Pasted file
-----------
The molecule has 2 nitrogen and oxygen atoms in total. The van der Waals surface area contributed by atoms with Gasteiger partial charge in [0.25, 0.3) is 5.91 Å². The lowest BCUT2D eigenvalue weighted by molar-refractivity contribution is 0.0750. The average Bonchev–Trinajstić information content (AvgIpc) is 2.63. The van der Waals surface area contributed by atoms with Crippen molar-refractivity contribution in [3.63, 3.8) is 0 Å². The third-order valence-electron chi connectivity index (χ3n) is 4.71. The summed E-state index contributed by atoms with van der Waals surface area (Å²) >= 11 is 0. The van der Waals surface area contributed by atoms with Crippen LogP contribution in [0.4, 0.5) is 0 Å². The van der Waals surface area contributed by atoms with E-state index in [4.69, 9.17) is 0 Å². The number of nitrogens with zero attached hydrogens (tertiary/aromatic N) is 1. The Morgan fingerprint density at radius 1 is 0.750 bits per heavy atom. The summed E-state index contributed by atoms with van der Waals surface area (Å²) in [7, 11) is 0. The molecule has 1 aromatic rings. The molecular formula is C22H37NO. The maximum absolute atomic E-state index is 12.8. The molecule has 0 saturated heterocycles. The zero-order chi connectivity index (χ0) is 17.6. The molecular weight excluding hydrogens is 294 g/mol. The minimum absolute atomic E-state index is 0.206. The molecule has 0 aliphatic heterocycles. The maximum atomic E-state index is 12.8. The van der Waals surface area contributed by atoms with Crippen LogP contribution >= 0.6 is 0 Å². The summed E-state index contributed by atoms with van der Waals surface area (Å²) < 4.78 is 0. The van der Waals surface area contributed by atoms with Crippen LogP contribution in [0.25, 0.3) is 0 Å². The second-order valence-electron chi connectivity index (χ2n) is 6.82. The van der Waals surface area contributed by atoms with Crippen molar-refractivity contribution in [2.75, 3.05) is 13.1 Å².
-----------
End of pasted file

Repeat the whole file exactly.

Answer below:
The molecule has 2 nitrogen and oxygen atoms in total. The van der Waals surface area contributed by atoms with Gasteiger partial charge in [0.25, 0.3) is 5.91 Å². The lowest BCUT2D eigenvalue weighted by molar-refractivity contribution is 0.0750. The average Bonchev–Trinajstić information content (AvgIpc) is 2.63. The van der Waals surface area contributed by atoms with Crippen molar-refractivity contribution in [3.63, 3.8) is 0 Å². The third-order valence-electron chi connectivity index (χ3n) is 4.71. The summed E-state index contributed by atoms with van der Waals surface area (Å²) >= 11 is 0. The van der Waals surface area contributed by atoms with Crippen LogP contribution in [0.4, 0.5) is 0 Å². The van der Waals surface area contributed by atoms with E-state index in [4.69, 9.17) is 0 Å². The number of nitrogens with zero attached hydrogens (tertiary/aromatic N) is 1. The Morgan fingerprint density at radius 1 is 0.750 bits per heavy atom. The summed E-state index contributed by atoms with van der Waals surface area (Å²) in [7, 11) is 0. The molecule has 1 aromatic rings. The molecular formula is C22H37NO. The maximum absolute atomic E-state index is 12.8. The molecule has 0 saturated heterocycles. The zero-order chi connectivity index (χ0) is 17.6. The molecular weight excluding hydrogens is 294 g/mol. The minimum absolute atomic E-state index is 0.206. The molecule has 0 aliphatic heterocycles. The maximum atomic E-state index is 12.8. The van der Waals surface area contributed by atoms with Crippen LogP contribution >= 0.6 is 0 Å². The summed E-state index contributed by atoms with van der Waals surface area (Å²) < 4.78 is 0. The van der Waals surface area contributed by atoms with Crippen LogP contribution in [0.25, 0.3) is 0 Å². The second-order valence-electron chi connectivity index (χ2n) is 6.82. The van der Waals surface area contributed by atoms with Crippen molar-refractivity contribution in [2.75, 3.05) is 13.1 Å².